> Especially not now at THESE valuations
Re: Odds Are That PFE Will Break $25 Tomorrow (20 Ratings) 27-Feb-07 10:21 pm
I'm not going to lose any sleep if after feeling that the stock would go no lower than $25 it turns out that something like $24.80 ended up being the closing low. If I'm off the mark, it isn't by very much.
This is the time for aggression - not timidity.
Is more than $10.00 "much?"
If today follows as the futures indicate it would have been a great time for Chartnuts to follow his belief that PFE would fall back and sell his long calls and even if he didn't buy PUTs he could have bought the leaps back cheaper.
They certainly don't happen to Pfizer every year. Especially not now at THESE valuations and with them being so much bigger and better-diversified.
This is a brand new ballgame. You stick with your ten-year charts while I continue the business of becoming a self-made Pfizer options millionaire within two-and-a-half years.
It doesn't matter what you imagine the reasons are. The fact is that big crashes, supposedly from "once in a lifetime events", occur every single year.
Keep ignoring reality & making lame excuses & keep losing, lying loser loon.
The huge 2005 decline came from concerns that the company could lose its two biggest franchises - Lipitor and Cox-2 - and then there was bad Viagra news to boot. You wouldn't see that kind of combination more than once in a lifetime.
It took a TRIPLE dose of negative news to do the trick in 2005 with the stock starting out at 14.3 times earnings (EPS that year of $2.02 and a 6/23/05 close of $28.90) and a dividend yield at the high of just 3.4% (76cents a share). The three bad-news items were:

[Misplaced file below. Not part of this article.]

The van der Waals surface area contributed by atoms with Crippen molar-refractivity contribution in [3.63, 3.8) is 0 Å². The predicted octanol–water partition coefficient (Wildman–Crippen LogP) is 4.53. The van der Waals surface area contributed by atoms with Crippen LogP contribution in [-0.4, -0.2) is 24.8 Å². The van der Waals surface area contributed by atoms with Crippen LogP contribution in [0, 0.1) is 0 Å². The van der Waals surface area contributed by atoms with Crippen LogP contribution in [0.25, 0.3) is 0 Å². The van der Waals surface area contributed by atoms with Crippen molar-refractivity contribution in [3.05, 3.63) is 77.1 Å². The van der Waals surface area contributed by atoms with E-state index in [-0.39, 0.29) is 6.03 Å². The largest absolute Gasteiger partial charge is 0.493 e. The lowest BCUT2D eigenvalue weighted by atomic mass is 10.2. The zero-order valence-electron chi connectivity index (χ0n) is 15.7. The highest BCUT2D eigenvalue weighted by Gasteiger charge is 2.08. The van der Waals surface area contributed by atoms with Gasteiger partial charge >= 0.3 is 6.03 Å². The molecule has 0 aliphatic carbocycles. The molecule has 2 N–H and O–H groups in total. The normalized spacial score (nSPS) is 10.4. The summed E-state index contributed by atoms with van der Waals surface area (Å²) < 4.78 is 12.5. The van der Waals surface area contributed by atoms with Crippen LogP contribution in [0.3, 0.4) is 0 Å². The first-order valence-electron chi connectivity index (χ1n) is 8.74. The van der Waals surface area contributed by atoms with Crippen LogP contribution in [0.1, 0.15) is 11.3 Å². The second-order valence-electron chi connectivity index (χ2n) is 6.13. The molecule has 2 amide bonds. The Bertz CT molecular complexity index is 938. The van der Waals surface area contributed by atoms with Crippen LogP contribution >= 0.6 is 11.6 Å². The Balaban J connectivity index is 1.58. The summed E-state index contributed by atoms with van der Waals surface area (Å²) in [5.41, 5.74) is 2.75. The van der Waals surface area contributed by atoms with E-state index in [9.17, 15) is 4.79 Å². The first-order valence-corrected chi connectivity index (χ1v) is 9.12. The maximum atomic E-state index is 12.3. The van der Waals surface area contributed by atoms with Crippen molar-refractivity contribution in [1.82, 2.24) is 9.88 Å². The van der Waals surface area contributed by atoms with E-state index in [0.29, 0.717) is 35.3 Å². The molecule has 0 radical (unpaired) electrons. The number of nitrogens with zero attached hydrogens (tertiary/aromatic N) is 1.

1) Reports that Viagra was causing blindness in some men - reported in late June)
2) The reneging on Oct. 20 of previously-optimistic Lipitor growth forecasts made in April. Management wanted to give shareholders a little good news in April to offset the awful news that the FDA was asking the company to remove Bextra off the shelves after an Advisory Committee had recommended that the drug remained on the market. So management stretched to come up with an optimistic Lipitor forecast that was just too optimistic and they had to renege six months later with the stock taking a 15% pratfoll.
3) Mounting fears in early December that the company could lose the domestic Lipitor patent case against Ranbaxy at a time when the verdict was imminent.
WHAT AN ANOMALOUS YEAR!
The only other decline of this magnitude was indeed the January-July period of this year and that was totally irrational as there just wasn't sufficient bad news to account for such a tank job.
How many Pfizer collapses have there been starting from single-digit PE's and with dividend yields of 4% or more?
There has been exactly ONE in Pfizer's history - the one in 2010 that took the stock down 30% from $20 to $14 without much adverse happening of a company-specific nature and without there being a full-fledged bear market either.
I'm always going to lose big when there is that kind of irrationality and sure enough, this time was no execption - I lost a cool quarter million from the January 20 high to the July 2 close.
But I have now recovered half the losses and Pfizer has a full head of steam behind it.